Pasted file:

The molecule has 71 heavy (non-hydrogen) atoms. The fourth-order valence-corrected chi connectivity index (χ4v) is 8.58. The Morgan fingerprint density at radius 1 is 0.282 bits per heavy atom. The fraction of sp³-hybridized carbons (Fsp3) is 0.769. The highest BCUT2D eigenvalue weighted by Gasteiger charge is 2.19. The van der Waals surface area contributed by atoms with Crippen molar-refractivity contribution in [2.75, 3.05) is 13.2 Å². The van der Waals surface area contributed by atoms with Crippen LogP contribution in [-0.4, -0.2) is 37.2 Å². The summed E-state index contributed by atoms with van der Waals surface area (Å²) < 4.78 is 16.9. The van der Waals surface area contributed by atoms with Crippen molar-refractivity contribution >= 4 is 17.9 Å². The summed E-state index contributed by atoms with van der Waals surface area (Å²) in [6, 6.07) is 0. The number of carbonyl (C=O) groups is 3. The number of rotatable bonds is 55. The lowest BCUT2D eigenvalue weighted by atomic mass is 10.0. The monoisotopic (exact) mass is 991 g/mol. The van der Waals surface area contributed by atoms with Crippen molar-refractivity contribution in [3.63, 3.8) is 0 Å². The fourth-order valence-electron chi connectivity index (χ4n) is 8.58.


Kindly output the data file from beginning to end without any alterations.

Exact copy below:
The molecule has 71 heavy (non-hydrogen) atoms. The fourth-order valence-corrected chi connectivity index (χ4v) is 8.58. The Morgan fingerprint density at radius 1 is 0.282 bits per heavy atom. The fraction of sp³-hybridized carbons (Fsp3) is 0.769. The highest BCUT2D eigenvalue weighted by Gasteiger charge is 2.19. The van der Waals surface area contributed by atoms with Crippen molar-refractivity contribution in [2.75, 3.05) is 13.2 Å². The van der Waals surface area contributed by atoms with Crippen LogP contribution in [-0.4, -0.2) is 37.2 Å². The summed E-state index contributed by atoms with van der Waals surface area (Å²) < 4.78 is 16.9. The van der Waals surface area contributed by atoms with Crippen molar-refractivity contribution >= 4 is 17.9 Å². The summed E-state index contributed by atoms with van der Waals surface area (Å²) in [6, 6.07) is 0. The number of carbonyl (C=O) groups is 3. The number of rotatable bonds is 55. The lowest BCUT2D eigenvalue weighted by atomic mass is 10.0. The monoisotopic (exact) mass is 991 g/mol. The van der Waals surface area contributed by atoms with Crippen molar-refractivity contribution in [3.63, 3.8) is 0 Å². The fourth-order valence-electron chi connectivity index (χ4n) is 8.58.